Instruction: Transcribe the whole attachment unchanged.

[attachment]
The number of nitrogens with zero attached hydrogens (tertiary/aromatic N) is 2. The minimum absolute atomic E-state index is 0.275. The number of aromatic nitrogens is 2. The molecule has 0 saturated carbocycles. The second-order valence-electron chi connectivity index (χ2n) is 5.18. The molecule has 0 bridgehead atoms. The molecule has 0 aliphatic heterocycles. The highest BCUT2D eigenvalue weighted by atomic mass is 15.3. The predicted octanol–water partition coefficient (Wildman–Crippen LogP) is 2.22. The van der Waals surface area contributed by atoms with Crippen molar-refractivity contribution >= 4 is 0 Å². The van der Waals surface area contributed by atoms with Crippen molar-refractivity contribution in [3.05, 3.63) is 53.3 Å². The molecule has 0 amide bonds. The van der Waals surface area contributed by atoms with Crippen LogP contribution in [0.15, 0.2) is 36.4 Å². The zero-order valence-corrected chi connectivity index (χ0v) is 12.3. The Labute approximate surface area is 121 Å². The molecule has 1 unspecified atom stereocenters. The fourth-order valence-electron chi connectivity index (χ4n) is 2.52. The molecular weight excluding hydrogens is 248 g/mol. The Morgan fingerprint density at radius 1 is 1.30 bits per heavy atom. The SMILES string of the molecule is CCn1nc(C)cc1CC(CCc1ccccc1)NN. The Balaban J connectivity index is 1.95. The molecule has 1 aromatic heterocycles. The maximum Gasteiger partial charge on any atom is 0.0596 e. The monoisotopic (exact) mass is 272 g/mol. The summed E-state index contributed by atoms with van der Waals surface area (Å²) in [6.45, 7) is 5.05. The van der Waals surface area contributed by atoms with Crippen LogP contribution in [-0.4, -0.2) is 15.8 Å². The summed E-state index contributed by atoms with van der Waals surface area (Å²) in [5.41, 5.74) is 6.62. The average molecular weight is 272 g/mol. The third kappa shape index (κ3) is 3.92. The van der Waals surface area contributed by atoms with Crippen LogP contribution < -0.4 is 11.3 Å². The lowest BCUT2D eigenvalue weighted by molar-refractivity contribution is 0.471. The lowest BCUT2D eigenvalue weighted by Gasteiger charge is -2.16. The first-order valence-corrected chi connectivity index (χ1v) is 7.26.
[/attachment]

The number of nitrogens with zero attached hydrogens (tertiary/aromatic N) is 2. The minimum absolute atomic E-state index is 0.275. The number of aromatic nitrogens is 2. The molecule has 0 saturated carbocycles. The second-order valence-electron chi connectivity index (χ2n) is 5.18. The molecule has 0 bridgehead atoms. The molecule has 0 aliphatic heterocycles. The highest BCUT2D eigenvalue weighted by atomic mass is 15.3. The predicted octanol–water partition coefficient (Wildman–Crippen LogP) is 2.22. The van der Waals surface area contributed by atoms with Crippen molar-refractivity contribution >= 4 is 0 Å². The van der Waals surface area contributed by atoms with Crippen molar-refractivity contribution in [3.05, 3.63) is 53.3 Å². The molecule has 0 amide bonds. The van der Waals surface area contributed by atoms with Crippen LogP contribution in [0.15, 0.2) is 36.4 Å². The zero-order valence-corrected chi connectivity index (χ0v) is 12.3. The Labute approximate surface area is 121 Å². The molecule has 1 unspecified atom stereocenters. The fourth-order valence-electron chi connectivity index (χ4n) is 2.52. The molecular weight excluding hydrogens is 248 g/mol. The Morgan fingerprint density at radius 1 is 1.30 bits per heavy atom. The SMILES string of the molecule is CCn1nc(C)cc1CC(CCc1ccccc1)NN. The Balaban J connectivity index is 1.95. The molecule has 1 aromatic heterocycles. The maximum Gasteiger partial charge on any atom is 0.0596 e. The monoisotopic (exact) mass is 272 g/mol. The summed E-state index contributed by atoms with van der Waals surface area (Å²) in [6.45, 7) is 5.05. The van der Waals surface area contributed by atoms with Crippen LogP contribution in [-0.4, -0.2) is 15.8 Å². The summed E-state index contributed by atoms with van der Waals surface area (Å²) in [5.41, 5.74) is 6.62. The average molecular weight is 272 g/mol. The third kappa shape index (κ3) is 3.92. The van der Waals surface area contributed by atoms with Crippen LogP contribution < -0.4 is 11.3 Å². The lowest BCUT2D eigenvalue weighted by molar-refractivity contribution is 0.471. The lowest BCUT2D eigenvalue weighted by Gasteiger charge is -2.16. The first-order valence-corrected chi connectivity index (χ1v) is 7.26.